'The Change We Need Is Coming'

On the final night of the Democratic National Convention, Barack Obama speaks to 85,000 and accepts his party's nomination.
On the final night of the Democratic National Convention, Barack Obama speaks to 85,000 and accepts his party's nomination. (By Susan Biddle -- The Washington Post)
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Friday, August 29, 2008

Sen. Barack Obama's address:

To Chairman Dean and my great friend Dick Durbin and to all my fellow citizens of this great nation, with profound gratitude and great humility, I accept your nomination for presidency of the United States.

Let me express my thanks to the historic slate of candidates who accompanied me on this journey, and especially the one who traveled the farthest -- a champion for working Americans and an inspiration to my daughters and yours -- Hillary Rodham Clinton. To President Clinton -- to President Bill Clinton, who made last night the case for change as only he can make it -- to Ted Kennedy, who embodies the spirit of service -- and to the next vice president of the United States, Joe Biden, I thank you.

I am grateful to finish this journey with one of the finest statesmen of our time, a man at ease with everyone, from world leaders to the conductors on the Amtrak train he still takes home every night.

To the love of my life, our next first lady, Michelle Obama -- and to Malia and Sasha, I love you so much, and I am so proud of you.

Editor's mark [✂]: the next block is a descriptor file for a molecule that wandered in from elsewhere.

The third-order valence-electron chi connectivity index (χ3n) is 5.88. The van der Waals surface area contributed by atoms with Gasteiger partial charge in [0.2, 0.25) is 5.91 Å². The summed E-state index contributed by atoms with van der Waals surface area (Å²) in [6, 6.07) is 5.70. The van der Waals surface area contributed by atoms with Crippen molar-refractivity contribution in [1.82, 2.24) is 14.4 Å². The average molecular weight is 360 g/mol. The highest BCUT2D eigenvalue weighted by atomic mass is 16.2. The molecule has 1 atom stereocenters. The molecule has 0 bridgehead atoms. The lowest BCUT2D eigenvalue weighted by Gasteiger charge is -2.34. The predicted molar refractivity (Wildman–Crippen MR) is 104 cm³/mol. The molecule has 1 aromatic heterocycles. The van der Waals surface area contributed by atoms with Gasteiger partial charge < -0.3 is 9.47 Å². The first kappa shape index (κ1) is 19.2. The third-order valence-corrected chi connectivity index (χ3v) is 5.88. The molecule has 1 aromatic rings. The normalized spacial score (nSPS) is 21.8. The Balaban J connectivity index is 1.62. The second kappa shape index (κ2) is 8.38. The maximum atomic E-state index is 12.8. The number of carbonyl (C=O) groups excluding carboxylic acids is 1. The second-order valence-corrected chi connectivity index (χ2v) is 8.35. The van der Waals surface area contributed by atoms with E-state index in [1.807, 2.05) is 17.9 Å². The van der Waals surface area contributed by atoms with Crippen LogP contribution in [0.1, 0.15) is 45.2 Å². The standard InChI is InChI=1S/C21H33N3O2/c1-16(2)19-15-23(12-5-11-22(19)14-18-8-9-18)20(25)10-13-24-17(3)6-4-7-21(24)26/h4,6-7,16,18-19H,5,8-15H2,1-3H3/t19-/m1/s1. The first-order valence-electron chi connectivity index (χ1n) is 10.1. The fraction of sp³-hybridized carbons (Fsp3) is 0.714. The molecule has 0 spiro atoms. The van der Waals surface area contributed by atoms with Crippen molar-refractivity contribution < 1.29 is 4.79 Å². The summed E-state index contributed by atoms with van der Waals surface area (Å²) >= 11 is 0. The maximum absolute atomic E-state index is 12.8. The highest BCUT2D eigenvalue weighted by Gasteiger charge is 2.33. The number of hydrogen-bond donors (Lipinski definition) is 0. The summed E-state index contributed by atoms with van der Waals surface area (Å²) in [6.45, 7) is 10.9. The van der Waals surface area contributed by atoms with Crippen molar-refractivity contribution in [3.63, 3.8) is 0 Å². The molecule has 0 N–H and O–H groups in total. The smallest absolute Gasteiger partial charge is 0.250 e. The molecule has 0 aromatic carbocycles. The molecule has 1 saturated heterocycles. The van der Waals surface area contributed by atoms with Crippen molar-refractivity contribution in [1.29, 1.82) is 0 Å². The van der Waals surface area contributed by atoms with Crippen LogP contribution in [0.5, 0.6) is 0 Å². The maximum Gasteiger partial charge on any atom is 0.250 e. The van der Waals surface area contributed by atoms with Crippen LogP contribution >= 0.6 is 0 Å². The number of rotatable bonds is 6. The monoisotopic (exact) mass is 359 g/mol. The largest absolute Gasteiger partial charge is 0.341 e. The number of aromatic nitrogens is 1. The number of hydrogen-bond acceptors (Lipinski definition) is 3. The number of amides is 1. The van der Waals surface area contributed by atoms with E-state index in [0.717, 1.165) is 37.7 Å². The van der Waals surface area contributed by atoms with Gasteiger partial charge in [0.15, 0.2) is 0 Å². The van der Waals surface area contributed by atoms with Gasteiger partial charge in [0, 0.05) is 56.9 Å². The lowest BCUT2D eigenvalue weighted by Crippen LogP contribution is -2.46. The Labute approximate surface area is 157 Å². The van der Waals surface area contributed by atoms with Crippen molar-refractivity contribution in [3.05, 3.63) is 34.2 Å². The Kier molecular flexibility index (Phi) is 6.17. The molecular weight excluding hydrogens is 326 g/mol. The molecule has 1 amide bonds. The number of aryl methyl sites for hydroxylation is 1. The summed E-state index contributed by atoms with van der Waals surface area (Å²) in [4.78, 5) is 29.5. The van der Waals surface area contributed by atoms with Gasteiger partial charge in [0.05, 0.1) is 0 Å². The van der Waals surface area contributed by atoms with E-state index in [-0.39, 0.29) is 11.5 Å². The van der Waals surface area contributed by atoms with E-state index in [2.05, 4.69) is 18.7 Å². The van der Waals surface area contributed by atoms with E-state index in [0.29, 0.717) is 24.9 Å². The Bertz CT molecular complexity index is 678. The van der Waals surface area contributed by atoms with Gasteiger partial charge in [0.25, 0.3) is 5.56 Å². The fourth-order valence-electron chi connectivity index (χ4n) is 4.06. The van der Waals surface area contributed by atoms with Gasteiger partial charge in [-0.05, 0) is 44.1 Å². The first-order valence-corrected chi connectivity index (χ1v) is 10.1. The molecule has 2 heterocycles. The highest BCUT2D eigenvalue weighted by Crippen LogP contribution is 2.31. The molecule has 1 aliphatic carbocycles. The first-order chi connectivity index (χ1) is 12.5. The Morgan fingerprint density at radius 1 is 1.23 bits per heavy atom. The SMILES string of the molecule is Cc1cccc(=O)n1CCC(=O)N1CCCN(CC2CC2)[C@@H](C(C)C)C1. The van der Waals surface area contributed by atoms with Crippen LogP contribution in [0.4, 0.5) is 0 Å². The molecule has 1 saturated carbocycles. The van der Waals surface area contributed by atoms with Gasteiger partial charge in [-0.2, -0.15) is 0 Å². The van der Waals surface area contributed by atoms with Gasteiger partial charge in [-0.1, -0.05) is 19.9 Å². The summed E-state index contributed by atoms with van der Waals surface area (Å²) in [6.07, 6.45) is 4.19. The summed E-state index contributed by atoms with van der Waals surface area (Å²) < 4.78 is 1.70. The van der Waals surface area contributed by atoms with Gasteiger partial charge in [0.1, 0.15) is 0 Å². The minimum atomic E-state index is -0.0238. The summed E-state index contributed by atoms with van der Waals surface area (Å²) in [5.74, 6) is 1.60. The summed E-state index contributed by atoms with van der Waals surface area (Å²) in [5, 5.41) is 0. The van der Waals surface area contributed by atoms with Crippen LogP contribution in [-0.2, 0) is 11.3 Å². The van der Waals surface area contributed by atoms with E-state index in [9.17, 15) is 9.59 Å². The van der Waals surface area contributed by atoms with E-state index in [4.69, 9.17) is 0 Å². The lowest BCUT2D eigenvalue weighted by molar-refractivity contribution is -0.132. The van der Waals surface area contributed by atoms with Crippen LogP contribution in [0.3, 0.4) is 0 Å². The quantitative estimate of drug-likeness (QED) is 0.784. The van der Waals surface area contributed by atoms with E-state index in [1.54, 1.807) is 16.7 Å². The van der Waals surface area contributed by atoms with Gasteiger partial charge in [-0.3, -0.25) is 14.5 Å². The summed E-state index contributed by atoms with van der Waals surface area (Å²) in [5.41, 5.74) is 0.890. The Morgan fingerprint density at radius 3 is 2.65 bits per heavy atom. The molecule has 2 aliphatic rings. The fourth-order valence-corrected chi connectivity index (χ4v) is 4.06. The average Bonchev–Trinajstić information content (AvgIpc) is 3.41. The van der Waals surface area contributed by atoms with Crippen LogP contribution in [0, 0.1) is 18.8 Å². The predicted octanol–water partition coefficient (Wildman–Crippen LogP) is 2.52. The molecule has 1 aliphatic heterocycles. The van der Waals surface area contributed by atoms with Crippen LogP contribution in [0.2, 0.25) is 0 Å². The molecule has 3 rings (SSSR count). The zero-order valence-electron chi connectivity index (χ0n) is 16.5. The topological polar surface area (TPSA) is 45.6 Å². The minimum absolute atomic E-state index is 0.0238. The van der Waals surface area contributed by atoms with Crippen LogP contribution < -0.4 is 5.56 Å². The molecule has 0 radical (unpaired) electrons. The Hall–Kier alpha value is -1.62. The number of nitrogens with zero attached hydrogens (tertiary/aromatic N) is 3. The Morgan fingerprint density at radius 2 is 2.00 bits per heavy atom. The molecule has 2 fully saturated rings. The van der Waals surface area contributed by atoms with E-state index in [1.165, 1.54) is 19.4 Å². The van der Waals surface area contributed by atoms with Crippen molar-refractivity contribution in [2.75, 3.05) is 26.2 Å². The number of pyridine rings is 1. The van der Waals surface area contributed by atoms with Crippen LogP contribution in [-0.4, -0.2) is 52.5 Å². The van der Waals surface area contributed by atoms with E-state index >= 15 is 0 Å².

Four years ago, I stood before you and told you my story, of the brief union between a young man from Kenya and a young woman from Kansas, who weren't well-off or well-known but shared a belief that in America, their son could achieve whatever he put his mind to.

It is that promise that's always set this country apart; that through hard work and sacrifice, each of us can pursue our individual dreams but still come together as one American family, to ensure that the next generation can pursue their dreams, as well.

That's why I stand here tonight. Because for 232 years, at each moment when that promise was in jeopardy, ordinary men and women -- students and soldiers, farmers and teachers, nurses and janitors -- found the courage to keep it alive.

We meet at one of those defining moments -- a moment when our nation is at war, our economy is in turmoil, and the American promise has been threatened once more.

Tonight, more Americans are out of work and more are working harder for less. More of you have lost your homes, and even more are watching your home values plummet. More of you have cars you can't afford to drive, credit cards -- bills you can't afford to pay and tuition that's beyond your reach.

Now, these challenges are not all of government's making, but the failure to respond is a direct result of a broken politics in Washington and the failed policies of George W. Bush.

America, we are better than these last eight years. We are a better country than this.

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